the specs are on that page i think?

i explained what i was doing to the guy in the store and he told me the 9V batteries would work; i guess i will try using fewer.
Ah. Sorry; my NoScript filter was blocking part of the page.

"12Vdc, 25 mA per 3-led segment."

The amount of power you can get out of a 9V depends on the exact battery you're using. Assuming you mean the small "transistor battery" form factor, a typical rating seems to be between 400 and 600 mAh nominal with short-circuit output of around 500mA .

See, for example, http://data.energizer.com/PDFs/522.pdf. By that chart, 25mA (one three-LED segment) ought to run for something on the order of 15 hours from a fully-charged 9V -- assuming that these will run from 9V at all rather than having to be stepped up (though if they didn't, they just shouldn't light up), and assuming that an external current-limiting resistor is not required.

So if it's shorting out the battery, that sounds like either a wiring error on your part (just how many of these segments are your trying to run, and exactly how do you have things hooked up?) or the product not matching its specs.

dizzyvondamn (author)  orksecurity3 years ago
hmmm now i have hooked it up and left it for 10 minutes before turning it on (since that's how it will be- i'll have to put it on a get backstage- and the batteries (only 2) are quite hot! it also took kind of a while for the lights to turn on, and they don't appear quite as bright (but that could be untrue.)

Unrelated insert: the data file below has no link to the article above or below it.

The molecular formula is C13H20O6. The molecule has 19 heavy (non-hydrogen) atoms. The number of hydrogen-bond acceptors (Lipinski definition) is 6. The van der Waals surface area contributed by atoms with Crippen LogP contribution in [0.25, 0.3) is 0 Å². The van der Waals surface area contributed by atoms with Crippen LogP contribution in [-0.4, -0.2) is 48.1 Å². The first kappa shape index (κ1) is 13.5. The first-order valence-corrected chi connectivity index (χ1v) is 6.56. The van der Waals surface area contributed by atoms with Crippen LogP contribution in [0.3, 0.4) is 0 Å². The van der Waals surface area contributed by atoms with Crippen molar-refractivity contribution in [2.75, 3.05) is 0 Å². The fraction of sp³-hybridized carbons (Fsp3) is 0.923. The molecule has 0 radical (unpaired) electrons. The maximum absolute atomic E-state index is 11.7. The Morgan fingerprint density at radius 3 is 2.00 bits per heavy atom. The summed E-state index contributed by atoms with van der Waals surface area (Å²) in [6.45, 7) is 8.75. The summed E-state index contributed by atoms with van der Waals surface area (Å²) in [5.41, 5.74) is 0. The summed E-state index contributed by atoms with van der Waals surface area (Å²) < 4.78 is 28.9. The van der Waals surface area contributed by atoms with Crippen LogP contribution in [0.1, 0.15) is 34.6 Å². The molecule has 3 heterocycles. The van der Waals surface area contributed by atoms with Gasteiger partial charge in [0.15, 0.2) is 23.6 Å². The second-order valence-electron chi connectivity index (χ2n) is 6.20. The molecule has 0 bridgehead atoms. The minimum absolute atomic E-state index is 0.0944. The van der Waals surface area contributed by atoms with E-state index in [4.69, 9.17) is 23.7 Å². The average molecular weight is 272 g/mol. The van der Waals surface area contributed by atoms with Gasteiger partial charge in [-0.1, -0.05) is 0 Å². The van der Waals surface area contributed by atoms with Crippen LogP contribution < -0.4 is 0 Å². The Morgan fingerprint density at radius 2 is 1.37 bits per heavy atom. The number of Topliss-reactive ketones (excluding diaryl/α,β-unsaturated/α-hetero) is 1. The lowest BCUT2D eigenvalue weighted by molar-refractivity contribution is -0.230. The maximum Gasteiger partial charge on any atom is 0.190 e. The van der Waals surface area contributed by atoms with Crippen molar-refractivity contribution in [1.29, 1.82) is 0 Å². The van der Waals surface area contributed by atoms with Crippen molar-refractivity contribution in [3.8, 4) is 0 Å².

this is turning into quite a pain!

If it got hot before you turned it on, you have a short circuit somewhere.
Strips like these have the limit resistor built in every 3 leds, designed to pull the optimal current from the rated voltage...
dizzyvondamn (author)  orksecurity3 years ago
i just tried it with only one and it didn't get hot, so maybe it only needs one or two.

i'm using four strips (3 LEDs per section, 4 sections per strip... so 12 LEDs in each section) and i guess i over shot thinking that each would require its own battery.

this is how they're wired: i have a 3d box made of PVC piping. it has the strips along the vertical pieces, which are then wired down to the corners, where they meet the round (square) circuit. in the two rear corners are the batteries, and in the front right is the switch. it does work, and i just ran it with one battery and i think it could be brighter, but i'm not sure if that means i've made an error or not.

+- . . . . . +- switch
. .
. .
. .
. .
+O- . . . . . +O-

i appreciate all the input!
re battery type. Agreed. Even standard D cells would provide significantly greater load current capability, although as Ork suggests, gel cells (or perhaps Ni-Cad) would be better suited for large drains.
+1.
dizzyvondamn (author) 3 years ago
i think the problem is that they're wired in parallel not in series. i'm going to try that tomorrow and see if it fixes the problem. :-)